shows distortion that exaggerates
the bend of the shaft. The other is taken with the camera tilted 90º,
so the shaft is roughly parallel to the scan rows -- and, as a result,
is not distorted. Rick and I have added red lines to the pictures, as a
reference for where an absolutely straight shaft would be.
each of the picture pairs below, the left picture is taken normally and
the right picture with the camera vertical. Click on the sample
pictures to see the full-size raw picture as Rick sent it to
start with an example that is identical with the diagram we used above
to explain the distortion. Here Rick is swinging a section of aluminum
tubing. It is fat and very rigid; it does not bend at all. (Well, not
enough to see, anyway.)
There is a lot of bend evident in the
first picture. But it is all illusion, due to the distortion. The
actual bend, seen in the second picture, is invisible.
attended the 2009 Long Drive World Championships in Mesquite, NV. At
the practice range, he had an opportunity to photograph Jamie
Sadlowski, the world champion. This pair of pictures shows that, while
Jamie's shaft is certainly bent forward at impact, it is not by nearly
as much as a conventional photo would show. (The left picture is taken
normally, the right picture with the scan lines vertical.)
This picture pair
and the next (the one of Dewald Gouws) are frames taken from video,
which was shot at 300 frames per second. Instead of a total scan time
in the order of 10-20 milliseconds -- as with a conventional camera or
camcorder -- it is only 2-3 milliseconds.
Therefore, even the
distorted picture does not exaggerate the bend as much as a
conventional photo. Even so, the bend in the first picture is
substantial -- and an exaggeration, as the second picture tells us.
same is true for long-driver Dewald Gouws, who came in second to Jamie.
His shaft is also bent forward just before impact, but a lot less than
the photo on the left suggests. The picture on the right is
Some folks may be surprised that
the shafts do actually bend forward coming into impact, even for these
big hitters. But experienced clubfitters and golf engineers are not
surprised at all. They might even wonder at how small the forward bend
is. But remember, these guys use much stiffer shafts than you or I
would. While the bending forces might be a lot larger than the average
golfer, the XXX-flex shaft resists that bend fairly effectively.
My thanks to Rick Malm of SSC
Golf Swing and TourGolfVideos.com
for demonstrating a way to photograph shaft bend with greatly reduced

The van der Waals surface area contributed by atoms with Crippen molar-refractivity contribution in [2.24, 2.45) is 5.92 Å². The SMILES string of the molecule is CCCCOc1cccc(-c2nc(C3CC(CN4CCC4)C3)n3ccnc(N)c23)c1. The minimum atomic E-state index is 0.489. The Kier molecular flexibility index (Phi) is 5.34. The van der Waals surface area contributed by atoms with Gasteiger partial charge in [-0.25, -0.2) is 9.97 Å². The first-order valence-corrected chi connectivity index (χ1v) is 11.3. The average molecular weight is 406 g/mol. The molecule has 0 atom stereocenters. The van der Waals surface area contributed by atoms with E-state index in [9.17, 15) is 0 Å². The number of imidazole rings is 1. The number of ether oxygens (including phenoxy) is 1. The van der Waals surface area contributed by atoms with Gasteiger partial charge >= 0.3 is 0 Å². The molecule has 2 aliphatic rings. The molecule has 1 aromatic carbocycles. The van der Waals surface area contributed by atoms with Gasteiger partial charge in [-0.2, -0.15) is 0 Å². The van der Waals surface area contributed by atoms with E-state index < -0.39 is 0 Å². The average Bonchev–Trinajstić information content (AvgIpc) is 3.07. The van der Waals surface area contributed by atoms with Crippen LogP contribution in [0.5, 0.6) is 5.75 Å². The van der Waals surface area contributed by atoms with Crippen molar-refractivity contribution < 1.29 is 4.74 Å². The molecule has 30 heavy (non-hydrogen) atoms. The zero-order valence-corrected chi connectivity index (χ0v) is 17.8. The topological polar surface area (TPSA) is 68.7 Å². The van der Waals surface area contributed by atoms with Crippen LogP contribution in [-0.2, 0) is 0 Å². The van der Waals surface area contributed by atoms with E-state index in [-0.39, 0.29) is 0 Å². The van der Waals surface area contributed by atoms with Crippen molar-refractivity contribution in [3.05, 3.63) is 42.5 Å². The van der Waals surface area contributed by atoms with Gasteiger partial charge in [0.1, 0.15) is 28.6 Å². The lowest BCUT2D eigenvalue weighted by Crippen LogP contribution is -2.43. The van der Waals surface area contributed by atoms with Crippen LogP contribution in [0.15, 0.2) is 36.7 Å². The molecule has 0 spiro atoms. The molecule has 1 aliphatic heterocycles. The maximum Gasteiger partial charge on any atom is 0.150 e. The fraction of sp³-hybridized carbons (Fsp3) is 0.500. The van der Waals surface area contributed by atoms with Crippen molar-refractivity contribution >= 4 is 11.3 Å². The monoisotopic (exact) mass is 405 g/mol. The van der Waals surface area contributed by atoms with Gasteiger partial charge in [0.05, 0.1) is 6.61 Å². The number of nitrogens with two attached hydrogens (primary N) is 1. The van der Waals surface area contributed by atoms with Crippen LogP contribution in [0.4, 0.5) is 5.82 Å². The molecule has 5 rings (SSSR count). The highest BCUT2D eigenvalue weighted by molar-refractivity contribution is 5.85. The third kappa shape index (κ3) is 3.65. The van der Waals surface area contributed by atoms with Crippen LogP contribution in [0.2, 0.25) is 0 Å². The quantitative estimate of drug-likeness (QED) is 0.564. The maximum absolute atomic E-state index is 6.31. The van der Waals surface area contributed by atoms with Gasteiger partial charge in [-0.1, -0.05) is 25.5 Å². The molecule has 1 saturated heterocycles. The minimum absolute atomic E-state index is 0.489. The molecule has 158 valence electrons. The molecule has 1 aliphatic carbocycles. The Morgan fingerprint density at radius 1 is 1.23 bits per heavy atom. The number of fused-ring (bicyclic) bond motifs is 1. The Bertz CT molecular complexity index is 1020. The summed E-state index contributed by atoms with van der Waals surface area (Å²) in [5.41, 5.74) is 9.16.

distortion, and providing some excellent photos as examples.
This is an
accurate description of how it works for fast shutter speeds. The
operation is a little different for slower speeds. But a camera's use
as a golf instrument is high-speed only. We won't bother discussing the
But we said
that the travel was upwards, and this explanation calls for downward
movement of the opening. Well, not really. If you get into the optics
of cameras at all, you know that the lens inverts the image projected
on the film. An upward travel of the shutter across the film is
downward as far as the image is concerned. If this explanation doesn't
jibe with you, just imagine the shutter curtains moving downward
instead of upward. Some cameras are indeed built like that.
digital cameras do have
moving parts. In particular, the expensive dSLR cameras still have
mechanical shutters for various reasons. (Written in 2012. I suspect in
5 or 10 years, this will no longer be true; the reasons will have been
trumped by technology.) But that doesn't solve the problem; it just
puts them in the same boat as a film camera with a focal plane shutter.
A bit more on
the higher-speed video cameras on the market. A 20msec scan time works
for the standard 30 frames per second (fps), but you need much faster
scans for 300fps (3msec) or 1200fps (0.8msec). Many camera
manufacturers (e.g.- Casio for the EX-F1 that took the pictures in
this article) handle this by cutting the resolution. If you cut the
resolution, there are fewer pixels in a frame, so you don't have to
throw technology at it to scan more pixels per second.
modified - July 5, 2016
Copyright Dave Tutelman
2018 -- All rights reserved